Saturday February 12 2011
I wander up a hill in this Montana forest, savoring the winter snow.
The snow is heavy and wet, dragging at my feet. Deer tracks litter the snow, telling the story of a busy forest over a highway that's hidden in the summer. Without snow, the forest always looks empty. It's not.
I clumsily slop and slosh and half slide along deer highways and down a snow covered logging road - until I stop dead in my own tracks.
Small, but unmistakably (I'm hoping - I'm pretty sure) cat tracks.
Has to be a bobcat. The tracks cross this logging road and go straight up the hill.
The cat is long gone, but of course I have to follow. Up I scramble, slipping, falling, slithering, panting, grabbing onto roots and brush to keep from sliding back down; ridiculously, maddeningly graceless as I follow pawprints of an undoubtedly graceful, efficient, effortless cat.
I can't read snow as well as dirt, but with the softened, sunken print in this softened, gently melting snow, I'd say the tracks came from the night before. The cat was on a mission, tracks undeviating, heading straight up the mountainside. On a southern facing slope with sparse trees, the snow disappears, and with it, the tracks and any hint that anything passed this way.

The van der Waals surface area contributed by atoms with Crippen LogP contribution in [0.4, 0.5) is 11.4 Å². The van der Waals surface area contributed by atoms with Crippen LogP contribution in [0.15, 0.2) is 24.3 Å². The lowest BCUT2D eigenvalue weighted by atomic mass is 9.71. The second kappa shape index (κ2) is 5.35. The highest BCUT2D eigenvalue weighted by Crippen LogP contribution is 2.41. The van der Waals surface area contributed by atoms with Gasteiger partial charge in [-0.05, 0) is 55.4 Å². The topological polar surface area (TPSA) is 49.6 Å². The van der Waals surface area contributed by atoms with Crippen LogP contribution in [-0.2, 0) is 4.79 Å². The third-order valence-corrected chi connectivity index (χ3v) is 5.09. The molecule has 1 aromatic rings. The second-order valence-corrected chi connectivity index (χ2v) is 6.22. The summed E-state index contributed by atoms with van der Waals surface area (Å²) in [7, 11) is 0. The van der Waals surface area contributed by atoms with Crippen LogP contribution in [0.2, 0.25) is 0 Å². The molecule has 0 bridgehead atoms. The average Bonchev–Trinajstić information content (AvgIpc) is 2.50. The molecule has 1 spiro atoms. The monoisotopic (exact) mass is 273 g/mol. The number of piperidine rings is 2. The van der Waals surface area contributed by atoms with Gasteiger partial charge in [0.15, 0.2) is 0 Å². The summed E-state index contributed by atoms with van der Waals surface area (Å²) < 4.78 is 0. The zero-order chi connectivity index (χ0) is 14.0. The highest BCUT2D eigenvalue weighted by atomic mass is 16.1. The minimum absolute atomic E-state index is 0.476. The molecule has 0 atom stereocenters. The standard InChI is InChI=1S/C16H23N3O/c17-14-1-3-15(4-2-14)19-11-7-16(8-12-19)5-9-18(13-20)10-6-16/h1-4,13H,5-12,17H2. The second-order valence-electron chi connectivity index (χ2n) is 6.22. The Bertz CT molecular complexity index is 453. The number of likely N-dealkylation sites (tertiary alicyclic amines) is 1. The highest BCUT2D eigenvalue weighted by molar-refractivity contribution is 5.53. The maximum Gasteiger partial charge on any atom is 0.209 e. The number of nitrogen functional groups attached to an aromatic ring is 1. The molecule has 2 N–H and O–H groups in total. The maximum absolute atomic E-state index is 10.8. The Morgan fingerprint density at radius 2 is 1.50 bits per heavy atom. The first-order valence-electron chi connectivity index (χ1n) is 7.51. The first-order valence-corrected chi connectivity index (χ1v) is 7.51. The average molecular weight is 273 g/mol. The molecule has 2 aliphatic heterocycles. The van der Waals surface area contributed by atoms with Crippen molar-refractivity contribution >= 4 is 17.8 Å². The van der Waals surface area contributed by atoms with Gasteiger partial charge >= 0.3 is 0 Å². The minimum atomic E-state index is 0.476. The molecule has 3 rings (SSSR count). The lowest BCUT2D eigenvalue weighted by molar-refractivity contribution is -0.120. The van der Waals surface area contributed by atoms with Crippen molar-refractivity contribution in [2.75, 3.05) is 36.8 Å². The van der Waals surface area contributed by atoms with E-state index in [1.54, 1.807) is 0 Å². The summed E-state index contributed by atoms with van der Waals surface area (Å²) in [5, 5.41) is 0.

I slide back down the hill (actually sit on my coat and slide down) and follow the tracks where they came from. Still a straight line - across the road back into the forest, over the snow-covered little creek (water flowing beneath, snow thick enough that I don't fall in), until the tracks finally fade in ice.
The snow will melt, the tracks will disappear.
But the cat will still be here... somewhere.